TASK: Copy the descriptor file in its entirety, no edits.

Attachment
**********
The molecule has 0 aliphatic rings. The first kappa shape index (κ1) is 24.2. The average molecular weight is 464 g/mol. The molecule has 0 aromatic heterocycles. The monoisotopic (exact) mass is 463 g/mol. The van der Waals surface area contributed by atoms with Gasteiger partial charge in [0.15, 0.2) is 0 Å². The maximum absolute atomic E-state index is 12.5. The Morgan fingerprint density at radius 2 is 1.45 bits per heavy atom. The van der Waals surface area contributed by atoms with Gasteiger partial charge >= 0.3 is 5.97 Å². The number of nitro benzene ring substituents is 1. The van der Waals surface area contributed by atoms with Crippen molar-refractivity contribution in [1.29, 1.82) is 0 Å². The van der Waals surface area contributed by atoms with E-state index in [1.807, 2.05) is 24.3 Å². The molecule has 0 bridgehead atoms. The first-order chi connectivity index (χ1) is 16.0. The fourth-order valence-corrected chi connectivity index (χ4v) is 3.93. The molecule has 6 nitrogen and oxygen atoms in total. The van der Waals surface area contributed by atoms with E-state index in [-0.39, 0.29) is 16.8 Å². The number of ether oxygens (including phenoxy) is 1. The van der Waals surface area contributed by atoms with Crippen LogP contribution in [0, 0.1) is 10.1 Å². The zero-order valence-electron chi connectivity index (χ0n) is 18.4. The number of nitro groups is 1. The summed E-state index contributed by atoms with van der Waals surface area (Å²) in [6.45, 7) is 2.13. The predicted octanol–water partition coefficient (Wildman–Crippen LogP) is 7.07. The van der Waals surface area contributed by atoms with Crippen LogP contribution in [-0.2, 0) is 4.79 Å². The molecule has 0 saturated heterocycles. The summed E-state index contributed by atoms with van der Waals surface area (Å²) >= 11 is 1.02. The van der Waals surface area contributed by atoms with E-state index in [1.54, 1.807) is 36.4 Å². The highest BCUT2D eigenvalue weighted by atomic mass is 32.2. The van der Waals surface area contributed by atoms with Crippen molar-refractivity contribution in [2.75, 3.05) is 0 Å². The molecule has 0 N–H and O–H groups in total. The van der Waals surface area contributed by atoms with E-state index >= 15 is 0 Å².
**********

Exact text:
The molecule has 0 aliphatic rings. The first kappa shape index (κ1) is 24.2. The average molecular weight is 464 g/mol. The molecule has 0 aromatic heterocycles. The monoisotopic (exact) mass is 463 g/mol. The van der Waals surface area contributed by atoms with Gasteiger partial charge in [0.15, 0.2) is 0 Å². The maximum absolute atomic E-state index is 12.5. The Morgan fingerprint density at radius 2 is 1.45 bits per heavy atom. The van der Waals surface area contributed by atoms with Gasteiger partial charge >= 0.3 is 5.97 Å². The number of nitro benzene ring substituents is 1. The van der Waals surface area contributed by atoms with Crippen molar-refractivity contribution in [1.29, 1.82) is 0 Å². The van der Waals surface area contributed by atoms with E-state index in [1.807, 2.05) is 24.3 Å². The molecule has 0 bridgehead atoms. The first-order chi connectivity index (χ1) is 16.0. The fourth-order valence-corrected chi connectivity index (χ4v) is 3.93. The molecule has 6 nitrogen and oxygen atoms in total. The van der Waals surface area contributed by atoms with E-state index in [-0.39, 0.29) is 16.8 Å². The number of ether oxygens (including phenoxy) is 1. The van der Waals surface area contributed by atoms with Crippen LogP contribution in [0, 0.1) is 10.1 Å². The zero-order valence-electron chi connectivity index (χ0n) is 18.4. The number of nitro groups is 1. The summed E-state index contributed by atoms with van der Waals surface area (Å²) in [6.45, 7) is 2.13. The predicted octanol–water partition coefficient (Wildman–Crippen LogP) is 7.07. The van der Waals surface area contributed by atoms with Crippen LogP contribution in [-0.2, 0) is 4.79 Å². The molecule has 0 saturated heterocycles. The summed E-state index contributed by atoms with van der Waals surface area (Å²) >= 11 is 1.02. The van der Waals surface area contributed by atoms with E-state index in [1.54, 1.807) is 36.4 Å². The highest BCUT2D eigenvalue weighted by atomic mass is 32.2. The van der Waals surface area contributed by atoms with Crippen molar-refractivity contribution in [2.75, 3.05) is 0 Å². The molecule has 0 N–H and O–H groups in total. The van der Waals surface area contributed by atoms with E-state index >= 15 is 0 Å².